The Book Factory
There have been all sorts of advances in bindery machinery over the past 10 years. Cutters, binders, bookletmakers, saddle stitchers and more, have implemented computer technology in an effort to make them more efficient at handling very small job runs with different finished formats. The goal has been to increase the actual output of each worker in the bindery, even though they're putting out "books-of-one."
But output can be increased by looking beyond the actual machinery to the movement of people and materials. Two entrepreneurs who reside in The Netherlands have done just that. Peter Sygall, a Hungarian-born mathematician, and Toon Karsten, a mechanical engineer, analyzed the flow of material from the printer to the finishing systems and came up with their Book Factory System.
The BFS (as it's known) is a mechanical and electrical system for the automatic movement of materials from print to finishing. Special "unloaders" are connected to each printer. These automatically unload a print job to a specially-designed carrier that accepts the work. These carriers circulate along a conveyor network. They can pick up a photo book block from a printer, then get the cover from another printer and deliver the matched components to the appropriate binder or finishing system.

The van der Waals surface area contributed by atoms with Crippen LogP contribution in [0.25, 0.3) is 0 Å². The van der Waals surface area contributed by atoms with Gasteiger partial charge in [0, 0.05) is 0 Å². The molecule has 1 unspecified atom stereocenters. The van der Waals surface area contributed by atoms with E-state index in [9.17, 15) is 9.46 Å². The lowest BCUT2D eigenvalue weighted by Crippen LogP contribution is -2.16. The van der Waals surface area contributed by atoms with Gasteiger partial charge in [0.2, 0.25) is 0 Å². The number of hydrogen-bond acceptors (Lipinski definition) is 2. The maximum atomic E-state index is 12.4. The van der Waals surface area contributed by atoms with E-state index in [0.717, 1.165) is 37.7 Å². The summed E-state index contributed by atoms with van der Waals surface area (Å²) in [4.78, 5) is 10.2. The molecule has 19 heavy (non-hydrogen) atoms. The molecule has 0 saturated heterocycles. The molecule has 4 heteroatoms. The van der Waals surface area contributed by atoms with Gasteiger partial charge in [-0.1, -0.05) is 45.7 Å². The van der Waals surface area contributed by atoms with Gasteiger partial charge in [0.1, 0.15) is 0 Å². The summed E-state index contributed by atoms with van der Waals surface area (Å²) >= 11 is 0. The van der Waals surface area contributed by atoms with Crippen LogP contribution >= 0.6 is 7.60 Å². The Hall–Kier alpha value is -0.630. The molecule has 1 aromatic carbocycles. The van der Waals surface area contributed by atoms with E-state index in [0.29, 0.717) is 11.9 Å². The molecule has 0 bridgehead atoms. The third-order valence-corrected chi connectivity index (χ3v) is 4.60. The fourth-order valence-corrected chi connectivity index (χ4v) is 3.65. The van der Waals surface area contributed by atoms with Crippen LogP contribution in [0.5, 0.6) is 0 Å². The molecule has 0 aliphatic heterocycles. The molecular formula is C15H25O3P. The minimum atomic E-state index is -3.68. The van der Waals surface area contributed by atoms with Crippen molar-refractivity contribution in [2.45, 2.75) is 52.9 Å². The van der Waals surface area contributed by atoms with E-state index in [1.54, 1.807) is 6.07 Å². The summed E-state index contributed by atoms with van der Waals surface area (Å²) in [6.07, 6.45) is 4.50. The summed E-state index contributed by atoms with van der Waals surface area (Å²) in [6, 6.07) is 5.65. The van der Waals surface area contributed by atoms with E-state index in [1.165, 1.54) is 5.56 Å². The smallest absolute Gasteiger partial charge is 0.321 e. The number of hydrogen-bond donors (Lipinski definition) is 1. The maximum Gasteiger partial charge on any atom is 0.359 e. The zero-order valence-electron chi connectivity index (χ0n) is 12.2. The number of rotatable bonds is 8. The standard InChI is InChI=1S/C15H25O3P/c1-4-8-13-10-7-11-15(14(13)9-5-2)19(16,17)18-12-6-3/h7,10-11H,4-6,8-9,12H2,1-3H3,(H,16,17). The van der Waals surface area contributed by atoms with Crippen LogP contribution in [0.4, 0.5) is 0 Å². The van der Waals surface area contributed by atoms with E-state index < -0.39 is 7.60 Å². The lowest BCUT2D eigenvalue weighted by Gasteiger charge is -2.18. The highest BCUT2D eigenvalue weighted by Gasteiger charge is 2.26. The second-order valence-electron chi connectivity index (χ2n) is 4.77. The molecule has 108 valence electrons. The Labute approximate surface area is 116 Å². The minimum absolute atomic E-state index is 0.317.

So the unloading and transport of "work in progress" is done without labor input. Furthermore, the system ID's all components and ensures that cover and book blocks always match. The system is custom-designed for each customer's plant layout. The systems that have been installed have resulted in major overall output increases per worker vs. conventional print and finishing operations.
Fair disclosure: we recently signed an agreement with BFS to represent the company in the U.S. market. We think the BFS System can increase efficiency substantially.